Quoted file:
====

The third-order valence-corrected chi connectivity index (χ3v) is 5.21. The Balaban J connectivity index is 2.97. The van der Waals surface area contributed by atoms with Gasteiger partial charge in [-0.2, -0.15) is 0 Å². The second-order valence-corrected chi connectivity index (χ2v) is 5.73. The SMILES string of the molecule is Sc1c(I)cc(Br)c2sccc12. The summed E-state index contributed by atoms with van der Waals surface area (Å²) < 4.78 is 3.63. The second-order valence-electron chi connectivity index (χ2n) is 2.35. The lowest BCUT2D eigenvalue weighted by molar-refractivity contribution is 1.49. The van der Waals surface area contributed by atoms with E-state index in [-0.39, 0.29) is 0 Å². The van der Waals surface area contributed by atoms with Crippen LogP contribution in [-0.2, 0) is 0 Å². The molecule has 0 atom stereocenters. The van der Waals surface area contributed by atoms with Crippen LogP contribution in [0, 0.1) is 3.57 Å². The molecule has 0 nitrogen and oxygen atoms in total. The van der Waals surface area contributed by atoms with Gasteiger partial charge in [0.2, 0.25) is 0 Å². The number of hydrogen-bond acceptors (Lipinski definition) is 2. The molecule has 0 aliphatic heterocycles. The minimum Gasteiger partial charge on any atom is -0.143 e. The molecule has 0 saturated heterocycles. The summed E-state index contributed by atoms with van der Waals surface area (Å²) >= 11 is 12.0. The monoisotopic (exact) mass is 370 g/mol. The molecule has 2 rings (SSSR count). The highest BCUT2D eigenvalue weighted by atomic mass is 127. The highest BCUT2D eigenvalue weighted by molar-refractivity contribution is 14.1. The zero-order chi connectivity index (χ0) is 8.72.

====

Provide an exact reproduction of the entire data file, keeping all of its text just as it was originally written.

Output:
The third-order valence-corrected chi connectivity index (χ3v) is 5.21. The Balaban J connectivity index is 2.97. The van der Waals surface area contributed by atoms with Gasteiger partial charge in [-0.2, -0.15) is 0 Å². The second-order valence-corrected chi connectivity index (χ2v) is 5.73. The SMILES string of the molecule is Sc1c(I)cc(Br)c2sccc12. The summed E-state index contributed by atoms with van der Waals surface area (Å²) < 4.78 is 3.63. The second-order valence-electron chi connectivity index (χ2n) is 2.35. The lowest BCUT2D eigenvalue weighted by molar-refractivity contribution is 1.49. The van der Waals surface area contributed by atoms with E-state index in [-0.39, 0.29) is 0 Å². The van der Waals surface area contributed by atoms with Crippen LogP contribution in [-0.2, 0) is 0 Å². The molecule has 0 atom stereocenters. The van der Waals surface area contributed by atoms with Crippen LogP contribution in [0, 0.1) is 3.57 Å². The molecule has 0 nitrogen and oxygen atoms in total. The van der Waals surface area contributed by atoms with Gasteiger partial charge in [0.2, 0.25) is 0 Å². The number of hydrogen-bond acceptors (Lipinski definition) is 2. The molecule has 0 aliphatic heterocycles. The minimum Gasteiger partial charge on any atom is -0.143 e. The molecule has 0 saturated heterocycles. The summed E-state index contributed by atoms with van der Waals surface area (Å²) >= 11 is 12.0. The monoisotopic (exact) mass is 370 g/mol. The molecule has 2 rings (SSSR count). The highest BCUT2D eigenvalue weighted by atomic mass is 127. The highest BCUT2D eigenvalue weighted by molar-refractivity contribution is 14.1. The zero-order chi connectivity index (χ0) is 8.72.